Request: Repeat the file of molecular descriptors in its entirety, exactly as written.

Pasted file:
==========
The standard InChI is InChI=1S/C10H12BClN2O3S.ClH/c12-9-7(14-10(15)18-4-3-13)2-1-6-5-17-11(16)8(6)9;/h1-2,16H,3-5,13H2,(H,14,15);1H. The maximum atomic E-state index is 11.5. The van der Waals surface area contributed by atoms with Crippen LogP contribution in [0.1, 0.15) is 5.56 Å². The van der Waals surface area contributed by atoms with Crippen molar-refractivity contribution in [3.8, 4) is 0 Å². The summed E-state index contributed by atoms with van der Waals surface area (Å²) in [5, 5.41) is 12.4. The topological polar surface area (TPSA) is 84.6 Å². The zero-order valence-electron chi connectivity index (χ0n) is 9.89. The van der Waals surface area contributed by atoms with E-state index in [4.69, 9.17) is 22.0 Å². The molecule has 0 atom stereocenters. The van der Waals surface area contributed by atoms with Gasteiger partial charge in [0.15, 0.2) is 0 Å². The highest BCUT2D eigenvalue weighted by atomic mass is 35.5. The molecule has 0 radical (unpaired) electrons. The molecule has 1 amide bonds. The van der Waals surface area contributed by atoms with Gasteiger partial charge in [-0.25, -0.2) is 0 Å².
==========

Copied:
The standard InChI is InChI=1S/C10H12BClN2O3S.ClH/c12-9-7(14-10(15)18-4-3-13)2-1-6-5-17-11(16)8(6)9;/h1-2,16H,3-5,13H2,(H,14,15);1H. The maximum atomic E-state index is 11.5. The van der Waals surface area contributed by atoms with Crippen LogP contribution in [0.1, 0.15) is 5.56 Å². The van der Waals surface area contributed by atoms with Crippen molar-refractivity contribution in [3.8, 4) is 0 Å². The summed E-state index contributed by atoms with van der Waals surface area (Å²) in [5, 5.41) is 12.4. The topological polar surface area (TPSA) is 84.6 Å². The zero-order valence-electron chi connectivity index (χ0n) is 9.89. The van der Waals surface area contributed by atoms with E-state index in [4.69, 9.17) is 22.0 Å². The molecule has 0 atom stereocenters. The van der Waals surface area contributed by atoms with Gasteiger partial charge in [0.15, 0.2) is 0 Å². The highest BCUT2D eigenvalue weighted by atomic mass is 35.5. The molecule has 0 radical (unpaired) electrons. The molecule has 1 amide bonds. The van der Waals surface area contributed by atoms with Gasteiger partial charge in [-0.25, -0.2) is 0 Å².